‘The Power Of Living In Truth’ Jeffery D Sachs December 22, 2011Posted by @Karen_Fu in ethics, human quality, real power.
Tags: humanity, Jeffery D Sachs, Power, sustainability, sustainable living, Truth
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I really like the whole message that Prof Sachs has written and posted online. Though there is Law in place, the justice is never really quite done. But I suppose where there is darkness, there is also light. Where it will cast a shadow to those who are hideous. I don’t think I need to add anything more but I will quote from this site :
NEW YORK – The world’s greatest shortage is not of oil, clean water, or food, but of moral leadership. With a commitment to truth – scientific, ethical, and personal – a society can overcome the many crises of poverty, disease, hunger, and instability that confront us. Yet power abhors truth, and battles it relentlessly. So let us pause to express gratitude to Václav Havel, who died this month, for enabling a generation to gain the chance to live in truth.
Havel was a pivotal leader of the revolutionary movements that culminated in freedom in Eastern Europe and the end, 20 years ago this month, of the Soviet Union. Havel’s plays, essays, and letters described the moral struggle of living honestly under Eastern Europe’s Communist dictatorships. He risked everything to live in truth, as he called it – honest to himself and heroically honest to the authoritarian power that repressed his society and crushed the freedoms of hundreds of millions.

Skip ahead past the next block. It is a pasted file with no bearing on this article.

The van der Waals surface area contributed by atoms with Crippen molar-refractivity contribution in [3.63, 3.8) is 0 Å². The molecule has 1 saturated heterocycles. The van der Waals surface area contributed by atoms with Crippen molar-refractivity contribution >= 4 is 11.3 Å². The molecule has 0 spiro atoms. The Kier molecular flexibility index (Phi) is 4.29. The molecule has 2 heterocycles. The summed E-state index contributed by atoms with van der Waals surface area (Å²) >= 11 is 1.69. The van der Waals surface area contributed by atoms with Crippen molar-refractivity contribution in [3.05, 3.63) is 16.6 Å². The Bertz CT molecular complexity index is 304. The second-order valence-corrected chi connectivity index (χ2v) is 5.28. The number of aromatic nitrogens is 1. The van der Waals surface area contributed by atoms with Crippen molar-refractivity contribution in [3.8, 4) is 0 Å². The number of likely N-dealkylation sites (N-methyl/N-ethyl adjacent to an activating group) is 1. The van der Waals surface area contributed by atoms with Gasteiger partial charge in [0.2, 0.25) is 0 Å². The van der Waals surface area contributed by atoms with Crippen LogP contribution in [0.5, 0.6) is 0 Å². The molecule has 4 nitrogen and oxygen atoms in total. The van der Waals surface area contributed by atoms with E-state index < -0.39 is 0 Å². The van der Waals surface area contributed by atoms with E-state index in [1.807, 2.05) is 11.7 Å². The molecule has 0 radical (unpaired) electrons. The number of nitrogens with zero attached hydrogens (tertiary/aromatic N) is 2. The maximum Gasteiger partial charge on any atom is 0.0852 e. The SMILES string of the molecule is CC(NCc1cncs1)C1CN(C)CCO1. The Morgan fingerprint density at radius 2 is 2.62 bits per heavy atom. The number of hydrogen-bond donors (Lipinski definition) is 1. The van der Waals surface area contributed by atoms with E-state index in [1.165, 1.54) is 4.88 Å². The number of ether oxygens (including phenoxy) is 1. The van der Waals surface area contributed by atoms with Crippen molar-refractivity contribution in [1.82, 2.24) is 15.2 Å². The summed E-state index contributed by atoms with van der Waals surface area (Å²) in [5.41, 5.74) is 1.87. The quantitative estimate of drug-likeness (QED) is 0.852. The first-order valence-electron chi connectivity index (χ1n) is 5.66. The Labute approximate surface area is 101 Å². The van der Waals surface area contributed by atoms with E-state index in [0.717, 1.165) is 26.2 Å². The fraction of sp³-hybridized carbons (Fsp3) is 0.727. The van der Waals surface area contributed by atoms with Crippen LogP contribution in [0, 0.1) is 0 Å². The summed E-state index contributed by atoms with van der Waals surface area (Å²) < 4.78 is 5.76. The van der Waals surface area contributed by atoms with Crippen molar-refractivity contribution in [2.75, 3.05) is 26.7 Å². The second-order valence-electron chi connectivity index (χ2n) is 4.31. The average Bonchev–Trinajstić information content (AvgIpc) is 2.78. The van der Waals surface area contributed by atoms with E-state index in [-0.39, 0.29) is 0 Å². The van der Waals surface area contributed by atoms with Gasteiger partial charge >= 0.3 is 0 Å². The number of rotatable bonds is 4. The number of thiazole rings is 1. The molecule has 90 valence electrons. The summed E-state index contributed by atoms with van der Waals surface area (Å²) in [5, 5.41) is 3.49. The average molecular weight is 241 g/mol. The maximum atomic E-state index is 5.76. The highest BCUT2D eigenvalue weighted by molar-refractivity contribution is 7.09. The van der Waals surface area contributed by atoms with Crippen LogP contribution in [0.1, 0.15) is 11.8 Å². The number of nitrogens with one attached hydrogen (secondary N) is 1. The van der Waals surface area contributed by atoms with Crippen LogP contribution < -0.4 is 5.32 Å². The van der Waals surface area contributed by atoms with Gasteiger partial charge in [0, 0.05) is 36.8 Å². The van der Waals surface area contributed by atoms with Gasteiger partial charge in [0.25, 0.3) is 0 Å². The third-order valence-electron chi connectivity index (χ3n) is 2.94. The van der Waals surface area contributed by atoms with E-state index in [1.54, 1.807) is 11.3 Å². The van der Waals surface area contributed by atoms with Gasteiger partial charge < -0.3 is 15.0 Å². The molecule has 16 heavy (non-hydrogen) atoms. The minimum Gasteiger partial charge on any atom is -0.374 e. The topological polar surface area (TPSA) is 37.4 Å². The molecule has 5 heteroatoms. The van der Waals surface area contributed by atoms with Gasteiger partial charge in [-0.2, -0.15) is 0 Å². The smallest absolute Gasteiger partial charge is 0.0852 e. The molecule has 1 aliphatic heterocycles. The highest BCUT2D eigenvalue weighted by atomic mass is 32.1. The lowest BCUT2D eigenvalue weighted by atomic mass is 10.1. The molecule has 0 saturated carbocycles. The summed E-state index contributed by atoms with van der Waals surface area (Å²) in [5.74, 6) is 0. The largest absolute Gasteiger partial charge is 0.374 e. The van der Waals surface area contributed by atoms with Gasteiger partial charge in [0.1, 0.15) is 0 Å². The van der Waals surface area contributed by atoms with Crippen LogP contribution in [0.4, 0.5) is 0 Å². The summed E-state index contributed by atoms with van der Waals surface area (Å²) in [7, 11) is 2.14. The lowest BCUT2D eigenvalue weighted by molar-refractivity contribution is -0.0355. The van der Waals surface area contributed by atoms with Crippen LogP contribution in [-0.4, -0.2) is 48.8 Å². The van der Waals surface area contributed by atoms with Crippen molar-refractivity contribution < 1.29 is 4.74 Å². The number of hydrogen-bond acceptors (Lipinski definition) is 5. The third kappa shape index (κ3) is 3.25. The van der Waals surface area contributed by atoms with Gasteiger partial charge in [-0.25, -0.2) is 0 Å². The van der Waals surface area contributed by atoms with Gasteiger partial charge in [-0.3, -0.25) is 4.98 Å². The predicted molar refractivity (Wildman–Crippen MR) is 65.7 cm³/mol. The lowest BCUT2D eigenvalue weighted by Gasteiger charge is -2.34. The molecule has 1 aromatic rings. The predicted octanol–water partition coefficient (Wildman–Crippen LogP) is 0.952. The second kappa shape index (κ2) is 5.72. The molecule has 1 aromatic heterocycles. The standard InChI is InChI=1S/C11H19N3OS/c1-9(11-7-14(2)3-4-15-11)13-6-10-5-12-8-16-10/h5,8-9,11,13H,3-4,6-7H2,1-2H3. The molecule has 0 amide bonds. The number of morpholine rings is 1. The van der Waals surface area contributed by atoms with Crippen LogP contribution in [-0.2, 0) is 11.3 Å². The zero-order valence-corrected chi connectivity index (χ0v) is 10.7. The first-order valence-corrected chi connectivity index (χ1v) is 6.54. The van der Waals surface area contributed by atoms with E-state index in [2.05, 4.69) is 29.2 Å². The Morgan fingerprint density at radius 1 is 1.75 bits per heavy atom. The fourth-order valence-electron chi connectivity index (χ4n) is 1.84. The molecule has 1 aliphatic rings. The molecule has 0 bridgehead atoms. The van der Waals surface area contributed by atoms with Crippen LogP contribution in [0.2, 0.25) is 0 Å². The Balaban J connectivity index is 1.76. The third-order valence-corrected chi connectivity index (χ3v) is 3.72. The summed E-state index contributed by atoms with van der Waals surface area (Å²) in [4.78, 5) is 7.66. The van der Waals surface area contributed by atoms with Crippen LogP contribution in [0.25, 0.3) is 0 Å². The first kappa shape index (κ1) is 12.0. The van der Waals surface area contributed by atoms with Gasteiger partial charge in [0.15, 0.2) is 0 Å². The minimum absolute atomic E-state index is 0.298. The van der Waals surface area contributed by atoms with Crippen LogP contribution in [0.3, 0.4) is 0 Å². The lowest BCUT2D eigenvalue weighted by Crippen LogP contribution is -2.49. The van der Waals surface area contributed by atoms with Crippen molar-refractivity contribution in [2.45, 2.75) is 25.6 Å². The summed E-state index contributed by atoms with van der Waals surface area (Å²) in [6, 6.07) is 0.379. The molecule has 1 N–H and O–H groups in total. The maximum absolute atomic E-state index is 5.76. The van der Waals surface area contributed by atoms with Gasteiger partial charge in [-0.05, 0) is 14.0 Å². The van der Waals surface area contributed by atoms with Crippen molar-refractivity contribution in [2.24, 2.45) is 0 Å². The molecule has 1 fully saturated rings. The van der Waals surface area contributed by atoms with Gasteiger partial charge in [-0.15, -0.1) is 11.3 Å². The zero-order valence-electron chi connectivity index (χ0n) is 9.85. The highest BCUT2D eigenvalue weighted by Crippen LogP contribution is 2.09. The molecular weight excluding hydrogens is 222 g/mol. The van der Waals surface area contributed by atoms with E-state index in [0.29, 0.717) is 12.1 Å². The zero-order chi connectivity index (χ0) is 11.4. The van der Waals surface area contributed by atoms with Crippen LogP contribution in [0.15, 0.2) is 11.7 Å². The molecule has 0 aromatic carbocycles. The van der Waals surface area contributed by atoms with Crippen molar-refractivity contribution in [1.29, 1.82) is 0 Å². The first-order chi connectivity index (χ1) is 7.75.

He paid dearly for this choice, spending several years in prison and many more under surveillance, harassment, and censorship of his writings. Yet the glow of truth spread. Havel gave hope, courage, and even fearlessness to a generation of his compatriots. When the web of lies collapsed in November 1989, hundreds of thousands of Czechs and Slovaks poured into the streets to proclaim their freedom – and to sweep the banished and jailed playwright into Prague Castle as Czechoslovakia’s newly elected president.